One benefit of this revised interpersonal model is that it makes room for the organic/materialistic metaphors of sanctification. The loving presence of God is psychologically life-giving—it fills, permeates, and nourishes the human person. Moreover, this model can allow for a similar kind of vivid awareness of God’s mental life as Alston’s sharing model. It is consistent with an interpersonal relationship that God impresses on believers’ minds a vivid awareness of his thoughts, desires, values, and tendencies. Also, the interpersonal model can account for the instantaneous change that occurs at regeneration in that it seems quite plausible that a human person coming into intimate contact with the third member of the Triune Godhead would bring about some immediate improvement to a psychological system that was previously arranged in opposition to God. That is, just as entering into a new relationship with a human person can bring about an immediate psychological shift in one’s self, so we might imagine, a fortiori, entering into a new relationship with God would bring about an immediate psychological change in one’s self. Lastly, there is still a role for the believer to play in sanctification, except that on this model, the goal of the believer’s efforts is truly full communion with God. As the believer makes efforts to actively receive more and more of the love and goodness of God in growing communion with and dependence upon him, the believer is transformed by God’s loving presence. Believers can quench and grieve the Spirit (1 Thess 5:29 and Eph 4:30) or make steps to draw near to God (James 4:8) and abide in his love (John 15:9). In this way the interpersonal model provides a way for sanctification to be wholly a work of God’s power and yet sensitive to human receptivity.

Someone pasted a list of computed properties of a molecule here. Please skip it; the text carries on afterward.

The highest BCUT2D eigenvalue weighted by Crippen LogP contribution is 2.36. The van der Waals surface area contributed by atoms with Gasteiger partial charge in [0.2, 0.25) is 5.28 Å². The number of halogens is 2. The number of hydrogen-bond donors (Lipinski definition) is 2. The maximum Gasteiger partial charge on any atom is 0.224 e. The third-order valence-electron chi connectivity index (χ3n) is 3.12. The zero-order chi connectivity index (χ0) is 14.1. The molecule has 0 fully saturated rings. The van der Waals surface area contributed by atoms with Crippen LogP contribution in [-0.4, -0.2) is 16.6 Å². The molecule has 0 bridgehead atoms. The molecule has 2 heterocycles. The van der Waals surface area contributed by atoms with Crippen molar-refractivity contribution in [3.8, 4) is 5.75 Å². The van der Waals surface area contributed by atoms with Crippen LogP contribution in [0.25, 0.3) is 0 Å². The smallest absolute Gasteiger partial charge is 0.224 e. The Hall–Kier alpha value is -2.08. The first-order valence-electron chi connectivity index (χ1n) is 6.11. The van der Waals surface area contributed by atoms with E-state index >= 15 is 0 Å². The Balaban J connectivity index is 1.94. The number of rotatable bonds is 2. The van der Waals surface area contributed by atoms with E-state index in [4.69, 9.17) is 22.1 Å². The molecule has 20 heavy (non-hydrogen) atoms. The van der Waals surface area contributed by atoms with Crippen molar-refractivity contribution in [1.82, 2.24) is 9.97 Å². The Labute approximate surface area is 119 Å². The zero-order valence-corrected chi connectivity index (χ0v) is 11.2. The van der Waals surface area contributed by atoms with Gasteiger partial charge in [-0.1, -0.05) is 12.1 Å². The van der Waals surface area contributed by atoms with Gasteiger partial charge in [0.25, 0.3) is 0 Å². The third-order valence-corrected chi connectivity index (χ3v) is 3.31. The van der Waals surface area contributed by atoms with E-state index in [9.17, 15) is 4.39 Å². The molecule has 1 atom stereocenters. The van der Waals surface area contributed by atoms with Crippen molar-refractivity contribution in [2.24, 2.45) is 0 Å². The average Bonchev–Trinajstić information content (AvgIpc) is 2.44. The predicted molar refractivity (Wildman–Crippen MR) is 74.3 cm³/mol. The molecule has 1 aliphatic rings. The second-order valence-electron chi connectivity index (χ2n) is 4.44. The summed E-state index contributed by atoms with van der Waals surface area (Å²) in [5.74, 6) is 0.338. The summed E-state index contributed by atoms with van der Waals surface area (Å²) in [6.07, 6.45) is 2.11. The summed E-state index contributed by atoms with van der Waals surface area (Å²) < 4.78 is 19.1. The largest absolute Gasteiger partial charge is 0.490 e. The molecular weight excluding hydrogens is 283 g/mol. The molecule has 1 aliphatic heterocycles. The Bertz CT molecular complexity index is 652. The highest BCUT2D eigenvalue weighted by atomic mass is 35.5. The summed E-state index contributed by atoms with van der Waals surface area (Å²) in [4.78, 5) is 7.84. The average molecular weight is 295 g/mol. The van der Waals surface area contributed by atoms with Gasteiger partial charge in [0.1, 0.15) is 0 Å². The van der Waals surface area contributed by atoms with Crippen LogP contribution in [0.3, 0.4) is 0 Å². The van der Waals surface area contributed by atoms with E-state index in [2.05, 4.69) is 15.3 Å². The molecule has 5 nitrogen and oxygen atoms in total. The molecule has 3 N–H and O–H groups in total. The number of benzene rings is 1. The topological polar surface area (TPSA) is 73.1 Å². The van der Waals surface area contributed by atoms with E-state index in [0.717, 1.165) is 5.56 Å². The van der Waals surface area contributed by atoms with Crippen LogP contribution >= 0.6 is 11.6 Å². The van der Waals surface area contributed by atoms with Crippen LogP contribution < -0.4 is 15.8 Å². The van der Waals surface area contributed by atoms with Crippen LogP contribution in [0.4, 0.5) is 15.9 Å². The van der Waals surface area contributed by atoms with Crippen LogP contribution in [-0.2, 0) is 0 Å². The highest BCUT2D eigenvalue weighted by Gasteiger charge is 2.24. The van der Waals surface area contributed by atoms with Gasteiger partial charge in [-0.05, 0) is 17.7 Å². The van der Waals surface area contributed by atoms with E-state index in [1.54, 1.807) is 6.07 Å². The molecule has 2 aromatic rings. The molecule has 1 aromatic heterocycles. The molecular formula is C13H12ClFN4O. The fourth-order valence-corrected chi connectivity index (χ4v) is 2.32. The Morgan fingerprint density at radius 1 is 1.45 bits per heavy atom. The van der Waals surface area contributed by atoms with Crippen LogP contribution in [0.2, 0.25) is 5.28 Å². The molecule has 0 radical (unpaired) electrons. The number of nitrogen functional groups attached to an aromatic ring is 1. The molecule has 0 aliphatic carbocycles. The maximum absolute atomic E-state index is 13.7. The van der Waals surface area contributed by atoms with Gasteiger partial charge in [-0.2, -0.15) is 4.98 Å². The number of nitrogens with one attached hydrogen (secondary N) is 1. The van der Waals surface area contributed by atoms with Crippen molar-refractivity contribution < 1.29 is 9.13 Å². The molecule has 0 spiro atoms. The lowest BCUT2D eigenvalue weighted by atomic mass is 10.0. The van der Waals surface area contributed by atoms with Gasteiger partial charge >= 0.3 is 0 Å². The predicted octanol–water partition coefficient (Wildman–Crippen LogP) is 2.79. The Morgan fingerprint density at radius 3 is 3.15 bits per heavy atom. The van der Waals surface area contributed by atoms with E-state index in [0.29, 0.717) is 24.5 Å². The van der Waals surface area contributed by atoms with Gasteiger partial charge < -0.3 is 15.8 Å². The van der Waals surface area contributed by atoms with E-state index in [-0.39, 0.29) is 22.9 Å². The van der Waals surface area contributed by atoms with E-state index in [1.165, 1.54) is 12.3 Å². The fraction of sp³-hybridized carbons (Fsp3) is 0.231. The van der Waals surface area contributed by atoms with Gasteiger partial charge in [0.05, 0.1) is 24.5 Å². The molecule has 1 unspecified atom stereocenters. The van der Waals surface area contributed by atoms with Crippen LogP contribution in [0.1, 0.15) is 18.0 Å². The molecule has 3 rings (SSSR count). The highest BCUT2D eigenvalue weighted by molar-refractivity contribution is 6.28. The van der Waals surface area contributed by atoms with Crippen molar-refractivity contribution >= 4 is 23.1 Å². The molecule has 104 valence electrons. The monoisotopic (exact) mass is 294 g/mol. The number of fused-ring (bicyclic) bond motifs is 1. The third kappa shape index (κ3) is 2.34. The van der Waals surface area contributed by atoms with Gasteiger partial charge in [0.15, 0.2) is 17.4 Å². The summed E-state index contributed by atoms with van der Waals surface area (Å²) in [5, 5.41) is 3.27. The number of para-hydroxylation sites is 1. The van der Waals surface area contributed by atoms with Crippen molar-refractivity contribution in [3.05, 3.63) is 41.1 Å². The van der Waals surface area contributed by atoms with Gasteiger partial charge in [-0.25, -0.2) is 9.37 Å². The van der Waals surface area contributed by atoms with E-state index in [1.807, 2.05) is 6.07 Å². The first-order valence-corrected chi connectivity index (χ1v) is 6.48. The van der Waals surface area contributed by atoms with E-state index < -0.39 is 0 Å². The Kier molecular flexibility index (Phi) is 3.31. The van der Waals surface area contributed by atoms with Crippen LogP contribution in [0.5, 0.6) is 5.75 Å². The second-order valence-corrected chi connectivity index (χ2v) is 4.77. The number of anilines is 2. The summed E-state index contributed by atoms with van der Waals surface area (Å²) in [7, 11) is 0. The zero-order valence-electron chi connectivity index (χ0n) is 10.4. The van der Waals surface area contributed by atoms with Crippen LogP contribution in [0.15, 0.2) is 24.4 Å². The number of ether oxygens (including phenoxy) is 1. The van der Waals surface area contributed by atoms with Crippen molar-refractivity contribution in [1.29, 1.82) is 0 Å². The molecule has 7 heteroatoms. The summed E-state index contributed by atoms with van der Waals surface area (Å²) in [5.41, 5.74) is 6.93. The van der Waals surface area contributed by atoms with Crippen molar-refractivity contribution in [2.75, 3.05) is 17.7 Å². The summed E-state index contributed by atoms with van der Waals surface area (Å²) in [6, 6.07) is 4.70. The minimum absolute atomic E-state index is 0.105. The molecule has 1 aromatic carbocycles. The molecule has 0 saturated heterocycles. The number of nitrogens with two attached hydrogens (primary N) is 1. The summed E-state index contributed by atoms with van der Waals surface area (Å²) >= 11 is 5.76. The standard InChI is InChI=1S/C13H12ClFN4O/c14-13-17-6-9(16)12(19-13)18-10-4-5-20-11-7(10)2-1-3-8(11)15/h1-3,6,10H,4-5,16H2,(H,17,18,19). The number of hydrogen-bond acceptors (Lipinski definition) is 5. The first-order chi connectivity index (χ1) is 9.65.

One might worry that this model depends on contemporary psychological theory regarding the manner in which personal relationships influence human psychology. While our description of the model referred to some contemporary psychological theory, the sort of relational influence discussed seems easily supported by careful reflection on common relational experience. Indeed, long before contemporary psychology, the biblical writers seemed to utilize interpersonal metaphors of God’s presence to describe the sort of transformational influence alluded to above. For instance, David famously says that “Even though I walk through the valley of the shadow of death, I fear no evil, for You are with me; Your rod and Your staff, they comfort me” (Ps 23:4). Yahweh declares through Jeremiah that,

Blessed is the man who trusts in the Lord and whose trust is the Lord. For he will be like a tree planted by the water, that extends its roots by a stream and will not fear when the heat comes; But its leaves will be green, and it will not be anxious in a year of drought nor cease to yield fruit. (Jer 17:7–8)

Jesus teaches that anxiety about the basic necessities of life can be eradicated due to the reality that “your heavenly Father knows that you need all these things” and that God competently cares for those he values (Matt 6:25–33). Paul testifies that in a particularly troubling situation “the Lord stood by me and strengthened me, so that through me the message might be fully proclaimed and all the gentiles might hear it” (2 Tim 4:16–17). Moreover, the writer of Hebrews states,

Make sure that your character is free from the love of money, being content with what you have; for He Himself has said, “I will never desert you, nor will I ever forsake you,” so that we confidently say, “The Lord is my helper, I will not be afraid.  What will man do to me?” (Heb 13:5–6)

In these and many other passages, we can clearly see a connection between the meaningful presence of God and characterological changes such as decreasing fear, comfort, decreasing anxiety, strength, boldness, and contentment.

7. Implications of an Interpersonal Model

We conclude by turning to a discussion of whether conceptualizing the transforming work of the Spirit in terms of an interpersonal relationship makes an important practical difference in one’s practice of Christian spirituality. One might think that as long as believers take part in their tradition’s prescribed means of grace (prayer, Scripture meditation, receiving the Eucharist, etc.), God will bring about their sanctification by his grace even if their understanding of the dynamics of sanctification is faulty or incomplete. Wouldn’t a loving God transform his children whether they understand his sanctifying work as mystery, fiat, sharing in the divine nature, or interpersonal relationship? While we would never want to bet against God’s gracious generosity to his children, there are some reasons to think that having a more accurate understanding of the sanctifying work of the Spirit does make a significant difference in one’s sanctification.